Chair breaks with Democrats to pass a legislative map, completing redistricting process
The Montana State Capitol photographed on Feb. 11, 2023. (Photo by Nicole Girten/Daily Montanan)
Redistricting Commission Chair Maylinn Smith broke with Democrats to pass Montana’s legislative map on Saturday, marking the end of over three years of work from the commission.
Montana Districting and Apportionment Commission voted 3-2, with Republicans opposed, on a map to divide the state into 100 house districts, with 50 senate district pairings after accepting recommendations from the legislature on their tentative map proposed in December.
“We’re trying to create a map that’s best for Montana,” Smith said. “There’s gonna be differences on that, on what’s best for Montana, but that is ultimately my goal.
“My role, I think, here, is to look not at the individual areas, but the state as a whole. So that’s how I have tried to move you guys — reluctantly sometimes — towards consensus.”
Gaveling in every 10 years following the decennial census count, the commission works to divide the state into proportionally-sized congressional and legislative districts. The commission voted on the line dividing the state in two congressional districts in 2021 following a population boom reflected in the census. The legislative map will impact elections starting in 2024.
Smith recognized in her final remarks that eastern Montana is losing population to urban centers in the western region of the state, which she said adds tension in trying to draw a fair map.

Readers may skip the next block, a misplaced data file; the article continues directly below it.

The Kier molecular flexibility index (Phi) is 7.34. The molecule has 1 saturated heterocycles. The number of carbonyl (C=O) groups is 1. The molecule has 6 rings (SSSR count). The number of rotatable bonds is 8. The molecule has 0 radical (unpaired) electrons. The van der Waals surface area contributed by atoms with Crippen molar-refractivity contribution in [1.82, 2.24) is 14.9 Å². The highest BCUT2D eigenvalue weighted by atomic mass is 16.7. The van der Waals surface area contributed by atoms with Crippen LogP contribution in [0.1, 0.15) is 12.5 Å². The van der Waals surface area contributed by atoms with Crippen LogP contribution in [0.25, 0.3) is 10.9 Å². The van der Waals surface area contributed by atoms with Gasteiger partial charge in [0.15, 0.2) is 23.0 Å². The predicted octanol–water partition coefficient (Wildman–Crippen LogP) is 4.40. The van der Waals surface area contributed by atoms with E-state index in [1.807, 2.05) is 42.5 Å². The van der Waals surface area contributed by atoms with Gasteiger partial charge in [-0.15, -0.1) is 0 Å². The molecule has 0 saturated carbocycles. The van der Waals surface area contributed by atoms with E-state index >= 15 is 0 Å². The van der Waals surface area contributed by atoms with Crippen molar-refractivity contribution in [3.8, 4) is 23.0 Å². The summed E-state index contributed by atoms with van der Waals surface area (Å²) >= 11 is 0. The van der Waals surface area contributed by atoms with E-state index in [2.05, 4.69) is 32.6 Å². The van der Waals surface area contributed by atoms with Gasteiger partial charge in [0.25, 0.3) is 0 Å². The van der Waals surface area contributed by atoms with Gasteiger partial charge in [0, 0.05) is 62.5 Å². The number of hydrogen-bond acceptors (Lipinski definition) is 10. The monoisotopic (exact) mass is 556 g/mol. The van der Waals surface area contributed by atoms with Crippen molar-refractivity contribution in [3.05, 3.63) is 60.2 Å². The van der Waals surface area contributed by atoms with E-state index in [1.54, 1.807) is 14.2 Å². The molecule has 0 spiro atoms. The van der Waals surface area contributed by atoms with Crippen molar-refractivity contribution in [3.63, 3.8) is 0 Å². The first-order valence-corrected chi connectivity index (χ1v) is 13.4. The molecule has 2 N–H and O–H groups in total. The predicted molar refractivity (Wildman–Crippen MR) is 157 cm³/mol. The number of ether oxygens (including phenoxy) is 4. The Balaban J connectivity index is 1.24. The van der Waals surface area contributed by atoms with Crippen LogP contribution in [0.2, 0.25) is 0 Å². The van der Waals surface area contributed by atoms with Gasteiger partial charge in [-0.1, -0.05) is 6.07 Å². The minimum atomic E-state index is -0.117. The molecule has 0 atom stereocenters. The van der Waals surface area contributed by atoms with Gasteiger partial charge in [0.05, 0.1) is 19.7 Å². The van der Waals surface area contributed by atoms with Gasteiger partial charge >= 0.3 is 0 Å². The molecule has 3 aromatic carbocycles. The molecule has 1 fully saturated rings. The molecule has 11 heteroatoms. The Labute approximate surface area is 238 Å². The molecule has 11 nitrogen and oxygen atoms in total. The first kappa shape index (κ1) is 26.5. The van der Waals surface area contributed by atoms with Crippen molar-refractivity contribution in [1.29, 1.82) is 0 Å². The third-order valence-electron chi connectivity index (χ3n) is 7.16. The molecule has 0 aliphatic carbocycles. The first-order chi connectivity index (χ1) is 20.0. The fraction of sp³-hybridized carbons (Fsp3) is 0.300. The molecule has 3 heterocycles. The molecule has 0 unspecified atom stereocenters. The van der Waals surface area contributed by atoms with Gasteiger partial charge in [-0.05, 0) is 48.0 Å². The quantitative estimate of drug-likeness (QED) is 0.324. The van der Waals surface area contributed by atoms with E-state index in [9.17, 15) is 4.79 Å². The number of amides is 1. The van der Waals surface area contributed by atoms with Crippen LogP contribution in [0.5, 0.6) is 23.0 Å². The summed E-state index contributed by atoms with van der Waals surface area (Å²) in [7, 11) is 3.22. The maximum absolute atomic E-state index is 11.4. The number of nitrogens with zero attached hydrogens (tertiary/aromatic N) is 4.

“That is the reality of how Montana is growing,” she said.
The commission will dissolve when the final legislative map is submitted to the Secretary of State’s Office, likely within 30 days. Staff said the map will be publicly available on the commission’s website likely on Wednesday.
In its last gathering after receiving recommendations from the legislature,, the commission voted on several amendments to the map based on the recommendations, which included both bipartisan and Republican requests. The tentative map put forward, TCP-3, was introduced by Democrats in the fall.
Commissioners from both parties introduced amendments rehashing arguments from the fall.
Chair Smith voted against the Republican amendment to separate Whitefish and Columbia Falls, an area on the map that received lots of public comment.
The desire to separate the two northwest Montana towns was mentioned in the Republican caucus requests, which Commissioner Kendra Miller, a Democrat, referred to as a “Republican wish list.”
Republicans initially flipped a seat in Missoula County red in an amendment made in the morning, with Chair Smith breaking the tie in their favor. However, Democrats in the afternoon said they would not vote on the final map with the Missoula amendment.
Miller then made an amendment to move the line back to where it was in their tentative plan, which Smith also voted with Democrats on, before moving to vote on the final map.
Smith wanted to keep the process moving. She said earlier that she would like to have a finalized map out of that meeting.
When Democrats drew that line in the sand, Republicans opted not to vote for the map with their amendment included either.
Republicans told the press after the meeting the logic to not vote in favor of that map was that the presumption would have been that a map with Republicans in favor and Democrats opposed would have been Republican approved, which they said it was still not.